Title

Youth Violence and Non-school Related Media Use

Focused Area

Youth-At-Risk in Urban Settings

Relevance to Focused Area

Youth violence is a pervasive and ongoing public health concern. In particular youth whom are overexposed to non-school related media sources are at greater risk for acting out violent behaviors than non-overexposed others. Some urban youth, exposed to prolonged non-school related media use, and other risk factors, exhibit subsequent violent behavior. While others, under similar circumstances, are resilient and do not engage in this cycle of violence. The youth who reside in urban communities may benefit from this study as the results may inform on ways in which the youth might be engaged in positive extracurricular activities that are partially supervised, as opposed to unstructured free time allowing them free range at non-school related media use.

Primary Strand

Safety & Violence Prevention

Relevance to Primary Strand

With the recent completion of data analysis of 2013 YRBSS data, there was an association between prolonged non-school related media use and violent behaviors (carrying a weapon, being in a physical fight, being electronically bullied, perpetrating bullying). Prolonged, being 3 hours or more of television or video or computer games on an average school day. Teaching preventive strategies to adolescent youth and encouraging structure during free time may assist in minimizing continued violent behavior, thus promoting the safety and well-being of other youth, the family and those within the community.

Brief Program Description

I was able to test the relationships between, prolonged exposure to non-school related media and youth violence among urban youth in the city of Chicago.

4 main objectives: By the end of this presentation, the attendee should be able to 1) properly identify what is meant by prolonged non-school related media, 2) differentiate the association between effects of TV vs. video or computer games and youth violence, 3) identify the components of violent behavior among adolescent youth as associated with prolonged non-school related media use, and 4) recognize the value of adult support for adolescent youth in the educational setting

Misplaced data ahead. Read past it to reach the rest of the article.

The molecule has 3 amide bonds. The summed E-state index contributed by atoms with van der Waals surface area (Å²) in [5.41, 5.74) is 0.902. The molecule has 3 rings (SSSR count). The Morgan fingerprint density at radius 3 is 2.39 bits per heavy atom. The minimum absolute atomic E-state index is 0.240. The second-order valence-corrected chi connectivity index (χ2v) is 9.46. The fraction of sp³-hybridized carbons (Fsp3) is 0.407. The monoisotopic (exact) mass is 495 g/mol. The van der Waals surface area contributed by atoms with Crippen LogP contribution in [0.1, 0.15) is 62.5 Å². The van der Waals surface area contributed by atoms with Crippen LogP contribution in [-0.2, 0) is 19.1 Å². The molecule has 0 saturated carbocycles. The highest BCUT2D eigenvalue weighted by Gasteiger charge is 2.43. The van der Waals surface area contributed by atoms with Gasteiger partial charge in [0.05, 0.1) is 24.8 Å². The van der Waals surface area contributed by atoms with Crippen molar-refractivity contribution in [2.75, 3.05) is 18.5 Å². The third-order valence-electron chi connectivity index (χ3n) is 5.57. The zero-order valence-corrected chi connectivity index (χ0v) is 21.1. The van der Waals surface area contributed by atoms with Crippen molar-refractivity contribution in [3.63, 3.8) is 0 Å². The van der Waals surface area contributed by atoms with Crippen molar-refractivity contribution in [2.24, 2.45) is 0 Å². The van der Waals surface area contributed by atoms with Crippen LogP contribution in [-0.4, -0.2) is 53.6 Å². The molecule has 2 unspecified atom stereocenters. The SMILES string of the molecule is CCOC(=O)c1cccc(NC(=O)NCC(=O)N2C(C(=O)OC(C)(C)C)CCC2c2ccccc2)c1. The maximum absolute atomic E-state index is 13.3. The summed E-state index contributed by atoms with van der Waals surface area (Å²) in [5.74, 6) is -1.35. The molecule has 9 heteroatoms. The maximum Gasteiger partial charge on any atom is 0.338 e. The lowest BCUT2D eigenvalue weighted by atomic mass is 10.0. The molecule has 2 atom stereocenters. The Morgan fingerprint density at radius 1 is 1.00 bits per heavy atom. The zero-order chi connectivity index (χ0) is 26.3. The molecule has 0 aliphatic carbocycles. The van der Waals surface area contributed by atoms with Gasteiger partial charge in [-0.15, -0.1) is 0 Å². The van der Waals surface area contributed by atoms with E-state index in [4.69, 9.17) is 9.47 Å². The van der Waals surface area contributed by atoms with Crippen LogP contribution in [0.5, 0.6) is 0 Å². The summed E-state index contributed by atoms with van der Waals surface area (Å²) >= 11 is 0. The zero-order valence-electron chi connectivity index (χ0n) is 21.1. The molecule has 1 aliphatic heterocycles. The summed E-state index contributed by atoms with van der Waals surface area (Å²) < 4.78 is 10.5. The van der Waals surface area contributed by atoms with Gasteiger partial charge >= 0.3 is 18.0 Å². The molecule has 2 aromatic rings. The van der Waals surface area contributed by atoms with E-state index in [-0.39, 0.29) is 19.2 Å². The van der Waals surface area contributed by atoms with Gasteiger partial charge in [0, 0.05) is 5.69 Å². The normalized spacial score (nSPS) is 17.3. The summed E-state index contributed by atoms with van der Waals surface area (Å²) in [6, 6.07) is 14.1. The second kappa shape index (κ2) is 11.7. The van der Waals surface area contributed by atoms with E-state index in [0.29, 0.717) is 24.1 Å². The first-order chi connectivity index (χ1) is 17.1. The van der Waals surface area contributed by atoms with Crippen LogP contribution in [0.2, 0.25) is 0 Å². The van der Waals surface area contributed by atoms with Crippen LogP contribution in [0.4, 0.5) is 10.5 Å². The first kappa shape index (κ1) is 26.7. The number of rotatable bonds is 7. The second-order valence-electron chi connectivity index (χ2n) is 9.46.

Target audience: educators, youth service workers, social workers

Summary

During unstructured free time, some adolescents play video or computer games or watch television for three or more hours per day on an average school day

Youth violence among urban youth is most notable in those with other risk factors such as low socio-economic status and poor family support but that proper primary prevention efforts are worthwhile.

Upon finding that urban youth who are exposed to 3 or more hours of non-school related media are also susceptible to carrying weapons and physical fighting, the focus for prevention should center on grooming positive communication and problem solving along with minimizing time spent watching television or playing video or computer games, also noted in the literature and study results.

For those students who had at least one adult or teacher within the school setting to whom they could talk to about problems, the grades were As and Bs.. Having at least one adult to talk to may be one of the primary prevention efforts that may be helpful in modifying maladaptive behaviors among urban youth and minimizing negative peer influence, as noted in the literature review. Urban inner-city adolescent youth require structured free time, adult support, family support and community commitment.

It is hopeful that with continued efforts to limit the amount of time middle students spend watching television and playing video games that it is one way to steer these youth onto the path away from violence and on to resilience, as youth violence is preventable

Evidence

An extended literature was completed and is available upon request

Format

Poster Presentation

Biographical Sketch

Cindy Davis is currently a social work case manager within the Illinois Medical District of Chicago. She has 19 years of experience working with adolescents. She is currently working on a PhD in Public Health and studying prolonged exposure to non-school related media and youth violence. Cindy has provided several presentations in a professional setting including: Pastoral Responses to Traumatic Events of Children and Seniors, Signs & Symptoms of Child Abuse and Neglect and Family Matters. She has served as a field placement liaison for Loyola University, University of IL at Chicago and Chicago State University

Start Date

10-23-2016 10:00 AM

End Date

10-23-2016 11:00 AM

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Oct 23rd, 10:00 AM Oct 23rd, 11:00 AM

Youth Violence and Non-school Related Media Use

I was able to test the relationships between, prolonged exposure to non-school related media and youth violence among urban youth in the city of Chicago.

4 main objectives: By the end of this presentation, the attendee should be able to 1) properly identify what is meant by prolonged non-school related media, 2) differentiate the association between effects of TV vs. video or computer games and youth violence, 3) identify the components of violent behavior among adolescent youth as associated with prolonged non-school related media use, and 4) recognize the value of adult support for adolescent youth in the educational setting

Target audience: educators, youth service workers, social workers